The effect of temperature and wing morphology on quantitative genetic variation in the cricket Gryllus firmus, with an appendix examining the statistical properties of the Jackknife–manova method of matrix comparison

Authors


Mattieu Bégin, Department of Biology, McGill University, 1205 Dr. Penfield avenue, Montréal, Québec, H3A 1B1, Canada.
Tel.: (514)398 4084; fax: (514)398 5069;
e-mail: mbegin1@po-box.mcgill.ca

Abstract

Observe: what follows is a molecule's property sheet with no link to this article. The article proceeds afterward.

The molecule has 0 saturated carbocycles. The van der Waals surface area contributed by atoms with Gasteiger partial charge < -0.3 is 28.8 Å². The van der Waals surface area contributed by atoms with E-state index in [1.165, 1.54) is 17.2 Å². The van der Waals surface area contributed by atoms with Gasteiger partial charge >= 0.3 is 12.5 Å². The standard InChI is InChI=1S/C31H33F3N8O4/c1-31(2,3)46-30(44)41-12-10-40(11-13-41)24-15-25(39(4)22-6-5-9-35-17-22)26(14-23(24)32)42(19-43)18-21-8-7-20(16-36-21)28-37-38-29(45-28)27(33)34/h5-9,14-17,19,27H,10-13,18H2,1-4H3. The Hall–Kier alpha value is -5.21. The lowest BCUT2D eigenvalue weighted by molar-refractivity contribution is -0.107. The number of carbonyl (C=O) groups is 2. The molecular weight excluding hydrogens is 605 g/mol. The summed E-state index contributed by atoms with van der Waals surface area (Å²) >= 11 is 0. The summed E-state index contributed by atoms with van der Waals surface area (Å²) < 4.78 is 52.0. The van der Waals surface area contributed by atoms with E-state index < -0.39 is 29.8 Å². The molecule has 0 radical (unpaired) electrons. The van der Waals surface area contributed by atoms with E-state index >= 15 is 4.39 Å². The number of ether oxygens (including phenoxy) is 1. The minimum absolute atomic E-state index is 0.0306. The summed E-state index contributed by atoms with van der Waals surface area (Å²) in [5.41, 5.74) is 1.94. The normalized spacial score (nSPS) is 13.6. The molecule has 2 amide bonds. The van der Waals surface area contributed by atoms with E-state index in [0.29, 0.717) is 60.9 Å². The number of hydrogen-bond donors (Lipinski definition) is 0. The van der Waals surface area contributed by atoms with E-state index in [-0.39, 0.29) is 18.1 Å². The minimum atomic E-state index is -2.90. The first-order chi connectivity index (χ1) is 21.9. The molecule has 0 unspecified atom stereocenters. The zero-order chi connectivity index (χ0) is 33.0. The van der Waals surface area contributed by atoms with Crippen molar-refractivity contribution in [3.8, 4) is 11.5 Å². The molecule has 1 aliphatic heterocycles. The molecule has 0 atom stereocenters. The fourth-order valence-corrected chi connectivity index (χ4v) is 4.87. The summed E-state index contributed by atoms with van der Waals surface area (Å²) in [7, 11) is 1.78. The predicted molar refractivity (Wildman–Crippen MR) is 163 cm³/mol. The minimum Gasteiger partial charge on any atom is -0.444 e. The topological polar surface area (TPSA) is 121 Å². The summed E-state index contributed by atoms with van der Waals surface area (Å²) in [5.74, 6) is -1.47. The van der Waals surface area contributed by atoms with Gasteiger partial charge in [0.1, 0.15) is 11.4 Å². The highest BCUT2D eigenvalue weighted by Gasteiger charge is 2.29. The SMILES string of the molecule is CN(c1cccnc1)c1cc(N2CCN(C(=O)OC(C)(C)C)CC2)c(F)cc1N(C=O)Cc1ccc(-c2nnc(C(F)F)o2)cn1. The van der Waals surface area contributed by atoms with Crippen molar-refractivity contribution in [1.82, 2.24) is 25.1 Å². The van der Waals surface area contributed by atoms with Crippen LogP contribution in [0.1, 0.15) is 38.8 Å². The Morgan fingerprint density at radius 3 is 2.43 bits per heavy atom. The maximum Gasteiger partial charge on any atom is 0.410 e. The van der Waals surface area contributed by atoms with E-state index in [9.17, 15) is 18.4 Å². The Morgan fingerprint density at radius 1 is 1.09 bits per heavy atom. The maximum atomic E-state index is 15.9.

We investigated the effect of temperature and wing morphology on the quantitative genetic variances and covariances of five size-related traits in the sand cricket, Gryllus firmus. Micropterous and macropterous crickets were reared in the laboratory at 24, 28 and 32 °C. Quantitative genetic parameters were estimated using a nested full-sib family design, and (co)variance matrices were compared using the T method, Flury hierarchy and Jackknife–manova method. The results revealed that the mean phenotypic value of each trait varied significantly among temperatures and wing morphs, but temperature reaction norms were not similar across all traits. Micropterous individuals were always smaller than macropterous individuals while expressing more phenotypic variation, a finding discussed in terms of canalization and life-history trade-offs. We observed little variation between the matrices of among-family (co)variation corresponding to each combination of temperature and wing morphology, with only one matrix of six differing in structure from the others. The implications of this result are discussed with respect to the prediction of evolutionary trajectories.

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